Indiana Daily Student

52 killed in Iran during protests sparked by woman's death, Amnesty International says

A picture obtained by AFP on Sept. 21, 2022, outside Iran shows Iranian demonstrators taking to the streets of the capital Tehran during a protest for Mahsa Amini, days after she died in police custody.
A picture obtained by AFP on Sept. 21, 2022, outside Iran shows Iranian demonstrators taking to the streets of the capital Tehran during a protest for Mahsa Amini, days after she died in police custody.

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Fifty-two people have died in clashes with security forces during recent anti-government protests in Iran, according to human rights organization Amnesty International.

Hundreds more were injured, Amnesty said Friday. Iranian state media had previously reported more than 40 deaths, but the number of dead is widely thought to be higher. The government had also said that members of the security forces were killed.

Iran is clamping down on nationwide protests in the wake of the death of 22-year-old Mahsa Amini, who was arrested for violating the country's strict dress code for women.

Mahsa Amini died Sept. 16 and the cause of her death remains unknown.

There have been more arrests in connection with the anti-government protests.

According to media reports Friday, a well-known soccer player was arrested in addition to demonstrators and artists.

Hossein Mahini, a 36-year-old former defender, was arrested for his support for the ongoing protests, the sports portal "khabarvarzeshi" reported.

Meanwhile, Iranian cleric Mohammed-Javad Hajjali-Akbari said at Friday prayers in Tehran that the people were calling for the death penalty for "troublemakers."

Related: [Iran's president dismisses criticism as street protests over women's rights turn deadly]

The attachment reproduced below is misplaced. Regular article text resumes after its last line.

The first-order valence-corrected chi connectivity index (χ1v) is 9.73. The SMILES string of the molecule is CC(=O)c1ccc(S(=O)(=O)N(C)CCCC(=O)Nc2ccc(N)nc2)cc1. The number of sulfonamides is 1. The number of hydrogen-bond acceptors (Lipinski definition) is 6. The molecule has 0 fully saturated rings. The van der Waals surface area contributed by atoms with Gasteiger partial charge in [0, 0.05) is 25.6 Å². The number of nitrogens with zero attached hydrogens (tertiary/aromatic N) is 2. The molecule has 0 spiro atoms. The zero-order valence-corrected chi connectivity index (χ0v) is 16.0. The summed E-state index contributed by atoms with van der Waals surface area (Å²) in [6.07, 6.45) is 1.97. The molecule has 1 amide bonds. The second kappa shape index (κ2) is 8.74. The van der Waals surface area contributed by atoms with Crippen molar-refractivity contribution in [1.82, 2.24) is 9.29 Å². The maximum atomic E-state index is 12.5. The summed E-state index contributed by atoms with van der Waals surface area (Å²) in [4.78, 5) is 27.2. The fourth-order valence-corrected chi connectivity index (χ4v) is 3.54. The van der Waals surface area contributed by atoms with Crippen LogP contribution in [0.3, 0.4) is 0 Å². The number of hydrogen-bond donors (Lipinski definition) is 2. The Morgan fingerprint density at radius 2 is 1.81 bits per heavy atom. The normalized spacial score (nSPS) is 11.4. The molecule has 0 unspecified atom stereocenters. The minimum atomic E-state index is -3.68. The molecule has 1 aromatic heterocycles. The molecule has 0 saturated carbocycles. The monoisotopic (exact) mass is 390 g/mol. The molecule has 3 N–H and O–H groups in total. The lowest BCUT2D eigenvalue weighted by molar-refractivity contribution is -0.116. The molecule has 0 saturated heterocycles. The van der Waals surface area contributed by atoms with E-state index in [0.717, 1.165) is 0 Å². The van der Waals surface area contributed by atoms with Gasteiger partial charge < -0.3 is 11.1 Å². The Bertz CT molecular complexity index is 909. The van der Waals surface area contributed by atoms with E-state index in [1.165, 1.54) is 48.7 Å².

Several players from the current Iran national team, including Sardar Azmoun from Bundesliga club Bayer Leverkusen, have also expressed their solidarity with the ongoing protests in the country.

Critics accuse the morality police of brutality. The police deny the accusations and the Interior Ministry has said they were not to blame, claiming she died of heart failure at the police station.

Since her death, hundreds of thousands of people have been demonstrating across the country. Witnesses in the capital have said both security forces and protesters have become increasingly violent.

In response, the government has severely restricted internet access, making it difficult to establish what is happening on the ground.

"Amnesty International has the names of 52 women, men and children who were killed by the state security forces," the organization said.

Amnesty also has a copy of a leaked document that shows that on Sept. 21, the armed forces' general headquarters had already instructed commanders in all provinces to take tough action on demonstrators.

The order described them as "troublemakers and opponents of the revolution." The order proves that the escalation of violence and the use of live ammunition is systematic and a deliberate strategy of the Iranian leadership, Amnesty said.

Thousands have been demonstrating across the country against the government's repressive course and the Islamic system.
Amnesty said: "The international community must act immediately and decisively to prevent more people from being killed and injured simply for taking to the streets for their freedom, dignity and human rights."

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